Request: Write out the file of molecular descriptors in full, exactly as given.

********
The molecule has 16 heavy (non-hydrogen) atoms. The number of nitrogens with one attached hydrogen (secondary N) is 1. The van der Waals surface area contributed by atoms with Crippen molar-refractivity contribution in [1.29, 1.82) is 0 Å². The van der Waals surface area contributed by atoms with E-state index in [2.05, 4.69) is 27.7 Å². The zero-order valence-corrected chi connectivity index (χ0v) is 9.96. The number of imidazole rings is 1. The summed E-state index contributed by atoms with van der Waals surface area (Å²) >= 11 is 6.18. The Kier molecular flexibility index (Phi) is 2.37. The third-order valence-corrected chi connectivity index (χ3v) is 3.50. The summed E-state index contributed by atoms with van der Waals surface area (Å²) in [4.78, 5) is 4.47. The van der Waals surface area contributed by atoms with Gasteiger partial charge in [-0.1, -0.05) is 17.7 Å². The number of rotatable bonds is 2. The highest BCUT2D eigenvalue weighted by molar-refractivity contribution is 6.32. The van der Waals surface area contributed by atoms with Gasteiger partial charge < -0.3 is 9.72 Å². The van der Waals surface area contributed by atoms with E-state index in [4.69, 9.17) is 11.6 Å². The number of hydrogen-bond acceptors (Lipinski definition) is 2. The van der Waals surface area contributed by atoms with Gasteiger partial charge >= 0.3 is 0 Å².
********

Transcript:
The molecule has 16 heavy (non-hydrogen) atoms. The number of nitrogens with one attached hydrogen (secondary N) is 1. The van der Waals surface area contributed by atoms with Crippen molar-refractivity contribution in [1.29, 1.82) is 0 Å². The van der Waals surface area contributed by atoms with E-state index in [2.05, 4.69) is 27.7 Å². The zero-order valence-corrected chi connectivity index (χ0v) is 9.96. The number of imidazole rings is 1. The summed E-state index contributed by atoms with van der Waals surface area (Å²) >= 11 is 6.18. The Kier molecular flexibility index (Phi) is 2.37. The third-order valence-corrected chi connectivity index (χ3v) is 3.50. The summed E-state index contributed by atoms with van der Waals surface area (Å²) in [4.78, 5) is 4.47. The van der Waals surface area contributed by atoms with Gasteiger partial charge in [-0.1, -0.05) is 17.7 Å². The number of rotatable bonds is 2. The highest BCUT2D eigenvalue weighted by molar-refractivity contribution is 6.32. The van der Waals surface area contributed by atoms with Gasteiger partial charge < -0.3 is 9.72 Å². The van der Waals surface area contributed by atoms with E-state index in [4.69, 9.17) is 11.6 Å². The number of hydrogen-bond acceptors (Lipinski definition) is 2. The van der Waals surface area contributed by atoms with Gasteiger partial charge >= 0.3 is 0 Å².